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Target lawsuit pries open the business case for helping disabled people shop online
Some web site challenges are not as daunting as they appear—while the payoff for meeting them can be far greater than expected. That’s what some experts in making retail web sites accessible to people with disabilities contend in the aftermath of legal action initiated against Target Corp. by the National Federation of the Blind and a consumer group.
Some web site challenges are not as daunting as they appear-while the payoff for meeting them can be far greater than expected. That’s what some experts in making retail web sites accessible to people with disabilities contend in the aftermath of legal action initiated against Target Corp. by the National Federation of the Blind and a consumer group, which charge that the big retailer violates federal and California laws in failing to make its web site useable by visually impaired consumers.
Although the case against Target may be months away from being settled, it is already beginning to raise awareness in the retail industry about the work and rewards of adhering to the needs of shoppers with disabilities, says Kathy Wahlbin, who specializes in site useability issues for disabled people as director of user experience for Mindshare, a web technology marketing and consulting firm. “After the filing of the Target lawsuit, a lot of companies-especially retailers-are taking notice of web site accessibility,” she says. “Before, many retailers weren’t even thinking about it.”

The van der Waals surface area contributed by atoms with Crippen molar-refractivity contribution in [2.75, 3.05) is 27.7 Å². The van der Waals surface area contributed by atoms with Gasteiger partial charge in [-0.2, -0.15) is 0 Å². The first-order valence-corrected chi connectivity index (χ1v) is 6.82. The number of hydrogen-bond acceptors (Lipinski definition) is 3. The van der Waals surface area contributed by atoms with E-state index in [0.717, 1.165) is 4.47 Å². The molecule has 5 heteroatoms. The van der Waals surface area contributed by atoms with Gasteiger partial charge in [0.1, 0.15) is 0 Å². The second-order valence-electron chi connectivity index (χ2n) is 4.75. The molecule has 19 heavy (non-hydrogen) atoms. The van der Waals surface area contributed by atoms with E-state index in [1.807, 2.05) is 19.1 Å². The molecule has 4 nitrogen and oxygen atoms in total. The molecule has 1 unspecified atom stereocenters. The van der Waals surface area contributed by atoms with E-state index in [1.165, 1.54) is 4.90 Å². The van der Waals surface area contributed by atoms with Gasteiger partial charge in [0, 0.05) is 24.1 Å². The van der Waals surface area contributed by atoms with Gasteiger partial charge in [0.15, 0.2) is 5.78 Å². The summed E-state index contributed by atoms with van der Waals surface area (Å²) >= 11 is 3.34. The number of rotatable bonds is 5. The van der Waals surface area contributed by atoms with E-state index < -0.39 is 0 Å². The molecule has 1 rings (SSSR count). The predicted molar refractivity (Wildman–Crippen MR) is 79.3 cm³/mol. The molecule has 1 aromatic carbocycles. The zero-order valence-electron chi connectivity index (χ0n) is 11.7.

1.5 million customers
At the same time, retailers are becoming more aware of the size of the online market represented by consumers with disabilities, Wahlbin and others says. “About 1.5 million visually impaired people in the U.S. use the Internet,” says Judy Colbert, a Crofton, Md.-based consultant and writer who specializes in web usability issues.
Moreover, the number of consumers with some form of physical need who can benefit from improvements to site usability is far greater, experts say. A study by Forrester Research Inc. and commissioned by Microsoft Corp. found that 25% of all computer users have some form visual impairment, and that 57% of all computer users said they were likely to benefit from efforts designed to improve the usability of web sites by people with disabilities.
“More retailers realize now that they can definitely make a business case to do this, especially as they look at the number of aging Baby Boomers,” says Wahlbin, who is also the founder of site usability consulting firm RampWEB, which now operates as a division of Mindshare.
There are several steps retailers can take to make sites more accessible and useable by people with disabilities, whether they’re blind or have a relatively mild disability that makes it difficult to view all objects on a site or to use a mouse, experts say.
One common introductory step, for example, is to make readily available a list of keystroke commands that can duplicate the effect of using a mouse to click through a site. Another is to educate consumers on the ability to use tools built into computer operating software that enlarge type and adjust the number of pixels on web pages to make them better fit an online shopper’s computer screen.